“Judas and the Black Messiah” is a film that accomplished exactly what it sets out to do, portraying a powerful narrative that parallels the political and social unrest in our present day.
The film follows the true story of William “Wild Bill” O’Neal, portrayed by LaKeith Stanfield, as he infiltrates the Black Panther Party in the ’70s as an informant for the FBI, to spy on the Chairman Fred Hampton, portrayed by Daniel Kaluuya. During the film, you see the struggles that O’Neal has to go through to not raise suspicion of himself, while also having to please the FBI in their increasing demands.
Tension: The best aspect of this film is the tension, which is amplified by Stanfield’s performance. You really feel how he is caught in a tug of war by both the Black Panthers and the FBI, as he fears and agrees with both groups.
Script: The script does an excellent job of highlighting Hampton’s charisma, which captivated many. At one point, O’Neal said, “Fred can sell salt to a snail,” which is shown throughout the entire film. Though the dialogue exchanges between all the characters are good as well.
Ending: The ending of this film is powerful, with a written epilogue describing where our characters are at in the present day. It paints a picture of how these characters were affected by everything that happened to them.
Pacing: Instead of a steady film, it speeds up at some parts before slowing down at other portions. The film includes plot lines that are emphasized and seemingly important to the audience, but by the film’s end, don’t matter to the story’s conclusion, making it unclear as to why it was included to begin win.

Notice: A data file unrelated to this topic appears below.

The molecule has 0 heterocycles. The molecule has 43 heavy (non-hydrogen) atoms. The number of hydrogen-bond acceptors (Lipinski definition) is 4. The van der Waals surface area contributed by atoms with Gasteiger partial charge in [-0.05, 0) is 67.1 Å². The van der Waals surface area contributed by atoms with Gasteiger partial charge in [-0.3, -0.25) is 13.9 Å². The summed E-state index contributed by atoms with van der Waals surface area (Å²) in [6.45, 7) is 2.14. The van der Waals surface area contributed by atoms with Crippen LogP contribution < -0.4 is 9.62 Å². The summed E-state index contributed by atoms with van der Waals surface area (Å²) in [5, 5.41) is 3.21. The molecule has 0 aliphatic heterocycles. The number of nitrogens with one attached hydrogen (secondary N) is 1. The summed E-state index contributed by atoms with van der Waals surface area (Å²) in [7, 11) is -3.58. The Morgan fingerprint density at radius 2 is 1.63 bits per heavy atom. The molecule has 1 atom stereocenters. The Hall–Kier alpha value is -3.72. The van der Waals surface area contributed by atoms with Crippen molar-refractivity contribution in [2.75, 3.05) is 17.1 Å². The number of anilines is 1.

Gray Area: This film plays a lot with the idea that O’Neal doesn’t know exactly which side he’s on. While this works as a positive for building tension in the film, at a certain point the audience still does not know, which is difficult considering it is important for the audience to at least have a grasp on William’s character.
Characters: There’s not a lot to say about this other than the film does not do a good job showcasing which characters are important and which ones are not. By the end, I was struggling to name a lot of them outside of the main three that the audience are shown.
Considering the film premiered during Black History Month, it makes for a smart watch for those interested in learning more about this complicated era in history as the African American community sought for social change and justice or for those who simply want to celebrate the month. It does a good job of showing the parallel between the 70’s and what is going on now, and while the film seems fairly generic, the ending surprises you enough to warrant a rewatch.
Rating: Meets Expectations